Friday, January 27, 2017

On the Market - Frank Lloyd Wright Home in New Canaan

FLW signature tile on Taliesin West
The architecture masterfully merges with the landscape and soundscape of waterfalls. The estate named Tirranna, Aboriginal for running waters, has been extensively restored and retains its original design and fixtures. The home is one of approx 20 that bear Wright’s signature on a tile at the entrance.

The 8 million dollar proceeds will be donated to charity.

Friday, January 13, 2017

SoNo Eighties

Taking a look back at South Norwalk in the 80’s and the revitalization that launched
Beinfield Architecture’s ongoing involvement in SoNo  - and some bits of history

The Corset Factory 1910 and 2004

Washington Prime - corner of Washington and Water
Ann Street  - Corset Factory - 1980's

The view down Ann Street from our archives shows how derelict the area had become. The scaffolded building to the right of the razed lot is the historic R & G corset factory built around 1900. In 1994 Beinfield Architecture refurbished the red-bricked shell into 80 residential units. Historically, the R & G Corset Factory was one of the largest producers of ladies corsets and in 1901 employed about a thousand workers, almost all of them women. This was one of the earliest projects to promote the redevelopment of downtown South Norwalk.

Washington and Water Street - 1980's. The mural on Donovan's facade painted in 1978 by legendary Brechin Morgan,
depicts one of the last working schooners on Long Island Sound

Across from what is now Washington Prime, Donovan’s Pub, formerly Jeremiah Donovan's saloon, has stood at the corner of Washington and Water streets since the late 19th century. Jeremiah Donovan a former Norwalk mayor and U.S. Congressman, owned the bar, which at some point had been a small grocery store as well. The tavern stopped selling liquor during the prohibition but allegedly maintained a speakeasy in the back.

The "Welcome to Historic South Norwalk" mural on the wall of the eastern side of Donovan’s facing the bridge was painted by Brechin Morgan in 1978. Brec had a sign painting business in Norwalk for 23 years and is an accomplished nautical artist. He became legend and hero in 2003 following a 4 1/2 year solo circumnavigation of the world, sailing 32,000 miles to 32 countries in his 27-foot sloop,Otter.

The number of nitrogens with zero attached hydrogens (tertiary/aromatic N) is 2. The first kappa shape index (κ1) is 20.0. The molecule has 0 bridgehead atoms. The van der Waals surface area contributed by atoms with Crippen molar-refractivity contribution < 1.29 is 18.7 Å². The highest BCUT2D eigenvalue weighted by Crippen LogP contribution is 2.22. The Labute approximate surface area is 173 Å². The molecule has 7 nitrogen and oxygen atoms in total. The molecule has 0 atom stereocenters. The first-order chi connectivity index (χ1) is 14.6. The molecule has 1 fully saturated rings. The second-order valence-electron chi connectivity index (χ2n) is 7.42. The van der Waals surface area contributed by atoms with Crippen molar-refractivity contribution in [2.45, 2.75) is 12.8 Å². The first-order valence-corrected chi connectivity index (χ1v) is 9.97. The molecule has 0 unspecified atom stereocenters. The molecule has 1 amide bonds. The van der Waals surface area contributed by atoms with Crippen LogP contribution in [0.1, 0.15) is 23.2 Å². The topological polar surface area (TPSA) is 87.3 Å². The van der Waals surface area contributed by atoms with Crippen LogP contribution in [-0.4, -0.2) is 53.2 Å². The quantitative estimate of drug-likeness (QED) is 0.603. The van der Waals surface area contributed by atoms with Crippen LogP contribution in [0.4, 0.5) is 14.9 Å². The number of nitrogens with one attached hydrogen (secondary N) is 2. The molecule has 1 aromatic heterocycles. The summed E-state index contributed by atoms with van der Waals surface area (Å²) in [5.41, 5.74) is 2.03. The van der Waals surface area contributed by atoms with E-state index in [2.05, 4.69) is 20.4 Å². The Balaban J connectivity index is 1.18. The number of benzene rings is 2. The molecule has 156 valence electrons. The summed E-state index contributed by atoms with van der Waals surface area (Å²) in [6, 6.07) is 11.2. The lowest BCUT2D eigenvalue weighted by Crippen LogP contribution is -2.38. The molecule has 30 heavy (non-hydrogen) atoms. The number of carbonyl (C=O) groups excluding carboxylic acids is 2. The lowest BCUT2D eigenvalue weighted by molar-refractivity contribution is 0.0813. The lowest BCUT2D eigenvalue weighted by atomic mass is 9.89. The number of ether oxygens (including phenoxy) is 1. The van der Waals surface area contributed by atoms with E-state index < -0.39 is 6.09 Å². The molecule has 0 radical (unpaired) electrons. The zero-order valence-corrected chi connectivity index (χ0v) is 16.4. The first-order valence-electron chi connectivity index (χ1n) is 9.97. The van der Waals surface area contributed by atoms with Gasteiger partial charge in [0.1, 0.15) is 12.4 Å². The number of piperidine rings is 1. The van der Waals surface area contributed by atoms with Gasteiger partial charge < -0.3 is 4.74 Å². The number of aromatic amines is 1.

"...Then a fair sail to Suakin in Sudan. Not to be missed. The ruins of the old slave port in the moonlight. Un touched by tourism. All the men in white robes and turbans with long sharp bright swords across their backs and daggers at the belts...fierce..rdng camels through the dusty streets....bblcal.. .. and camels everywhere" Journal entry
“(Brec's) accounts range from the mundane (diet and weather), to the mysterious (giant phosphorescent blobs that flash then fade around the boat; a huge, unidentified sea creature that follows Otter) and mystical....". Hartford Courant 2003

Wednesday, January 4, 2017

Modern and Minimal

On the art and design path : Pierre Chareau: Modern Architecture and Design is on view at the Jewish Museum through March 26. The exhibit showcases rare furniture, lighting fixtures, and interiors, as well as designs for the Maison de Verre along with interactive virtual views.
Info and 360 views here
The exhibition components inspired a closer look at the classic 1932 Maison de Verre. It is marvelous to see how the early modern style is still contemporary and how the challenges of that collaboration lead to highly imaginative innovations - the house was an unlikely confluence of residence meets Dr’s office meets cultural affairs salon, all evolving together without disturbing the top floor tenant’s dwelling.
The design was an on-site choreography between designer, architect and craftsmen* from whom evolved an intricate system of spacial division utilizing sliding, folding or rotating screens in glass, sheet and perforated metal.

Creative guests may have included Tristan Tzara, Paul Éluard, André Breton, Hans Arp, Salvador Dalí, Yves Tanguy, Max Ernst, René Crevel & Man Ray, 1933
The salon was regularly frequented by Marxist intellectuals like Walter Benjamin as well as by Surrealist poets and artists such as Louis Aragon, Paul Éluard, Pablo Picasso, Max Ernst, Jacques Lipchitz, Jean Cocteau, Yves Tanguy, Joan Miró and Max Jacob.

*Pierre Chareau (furniture and interiors designer), Bernard Bijvoet (Dutch architect working in Paris since 1927) and Louis Dalbet (craftsman metalworker).